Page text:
It started back in March of this year when local mail carrier Connie Farrell went out to deliver a letter to 521 South 8th Street in Sunnyside. When she realized that there was no house at that address, only the parking lot south of the fire department, she took the letter to Postmaster Larry Dekker.
Upon further examination it was noted that not only was there no such address, but the letter was postmarked from Melbourne, Australia on August 28, 1963.
Dekker asked around but no one recognized the name or remembered what had been at that address. Dekker thought the local newspaper might have the answer and dropped by with envelope in hand. He asked if the person to whom the letter was addressed, a Robert Dale Griffioen, rang a bell.
Thinking it might be a typo and should have read Griffen, or Giffen, knowing Noble Funk had a good memory for places and people from Sunnyside and that he had married Cassie Giffen and ran Giffen's Dept. Store for many years, Funk's help was recruited.
Funk didn't recognize the name at an informal coffeeget-together of friends at a local restaurant, so the letter was passed around to different individuals, each coming up blank until it reached Herman TeVelde. TeVelde recognized the last name, Griffioen, as one of the past pastors of the local Christian Reformed Church (CRC). Once this was said others in the group noted that the original CRC Church was located on South 8th Street near the present day fire station. TeVelde thought that local retired farmer and long-time church member, Harry Visser, might remember the family.
When Visser was given the letter he not only remembered the family, but said the pastor's house sat next to the church and that Robert, or Bob, as he was known at the time was the youngest of five children of John Griffioen, who was the pastor of the CRC from 1953 to 1965. The church at that time was located on Franklin Avenue between 7th and 8th streets. Visser had no idea where the former pastor's son, Bob, might be, but had been in contact with Bob's older brother Don over the years. Don had been a pastor in Grand Rapids, Michigan.
Visser that same day was able to come up with a phone number and email for Don.
An email was sent to Don, which he responded to and provided an email address where brother Bob could be contacted. After a quick email and a response back from Bob it was found out that he and his wife Toni do a lot of traveling and reside in California for six months and in the area of Southworth, Washington where they maintain a post office box, and would not be returning until May of this year.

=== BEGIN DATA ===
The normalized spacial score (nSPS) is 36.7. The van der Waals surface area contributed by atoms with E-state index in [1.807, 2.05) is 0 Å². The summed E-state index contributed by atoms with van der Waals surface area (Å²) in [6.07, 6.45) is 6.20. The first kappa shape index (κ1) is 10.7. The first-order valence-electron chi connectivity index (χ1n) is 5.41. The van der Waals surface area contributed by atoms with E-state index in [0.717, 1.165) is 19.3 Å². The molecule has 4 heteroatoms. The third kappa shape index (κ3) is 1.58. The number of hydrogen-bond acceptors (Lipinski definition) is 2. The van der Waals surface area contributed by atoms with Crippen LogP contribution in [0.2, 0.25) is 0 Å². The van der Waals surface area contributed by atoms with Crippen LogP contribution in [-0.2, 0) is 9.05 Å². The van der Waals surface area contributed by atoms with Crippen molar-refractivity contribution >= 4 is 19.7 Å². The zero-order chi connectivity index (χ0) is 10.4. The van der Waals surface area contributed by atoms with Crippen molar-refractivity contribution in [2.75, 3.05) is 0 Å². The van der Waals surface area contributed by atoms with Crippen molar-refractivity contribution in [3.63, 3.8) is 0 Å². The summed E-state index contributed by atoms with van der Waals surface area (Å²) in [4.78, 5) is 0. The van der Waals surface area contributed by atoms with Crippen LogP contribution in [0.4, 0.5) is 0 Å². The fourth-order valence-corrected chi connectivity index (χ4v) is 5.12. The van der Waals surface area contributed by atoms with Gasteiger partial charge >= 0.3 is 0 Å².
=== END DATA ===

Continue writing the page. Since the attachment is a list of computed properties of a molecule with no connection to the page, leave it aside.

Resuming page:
Well, time slipped by, the letter remained in the hands of the postmaster, but in early June an email from Bob arrived, saying he would be in town for a brief time on the 17th. Arrangements were made with Larry Dekker to meet and get the letter to its rightful owner.
Bob Griffioen and his wife Toni showed up on time and the letter was proudly delivered by the local postmaster.
As to why the letter was sent in the first place? Well, it seems that Griffioen started collecting stamps at about age 12. He subscribed to several cover services that sent him first day of issue envelopes with new stamps on them. This particular one was from Wesley Cover Services.
He continued to collect stamps up until shortly after he met and married Toni in 1967. He had started a plumber/steamfitter apprenticeship, lost interest in collecting and sold his entire stamp collection for $400 in 1968.
The pastor's son went on to work for Lockheed and at the Puget Sound Naval Shipyard. Toni and Bob raised two boys and retired in 1999. Since that time he and Toni are on the road most of the year traveling with friends.
The question of where the letter had been for the past 47+ years still lingers. Dekker thinks it was probably hung up in a chute or caught in some machinery somewhere. Exactly why the letter was delayed will never be known.
One of the odd things about it that Dekker pointed out was that it made it all the way to Sunnyside without a zip code. The zip code was introduced July 1, 1963, but had not been universally adopted at the time the letter was mailed. Dekker noted that it had one unusual marking that wasn't original issue. It seems once it made it into the modern-day system it was read by the scanners and a barcode was sprayed across the bottom of the envelope, making it a unique piece of history.
When asked what he would do with the envelope Griffioen said, "I'm going to frame it and hang on to it...it will go to one of my children or grandchildren."
So with a handshake and a smile Sunnyside Postmaster Larry Dekker was able to complete the mail process by personally handing the letter to the addressed recipient, even though the home itself was long gone.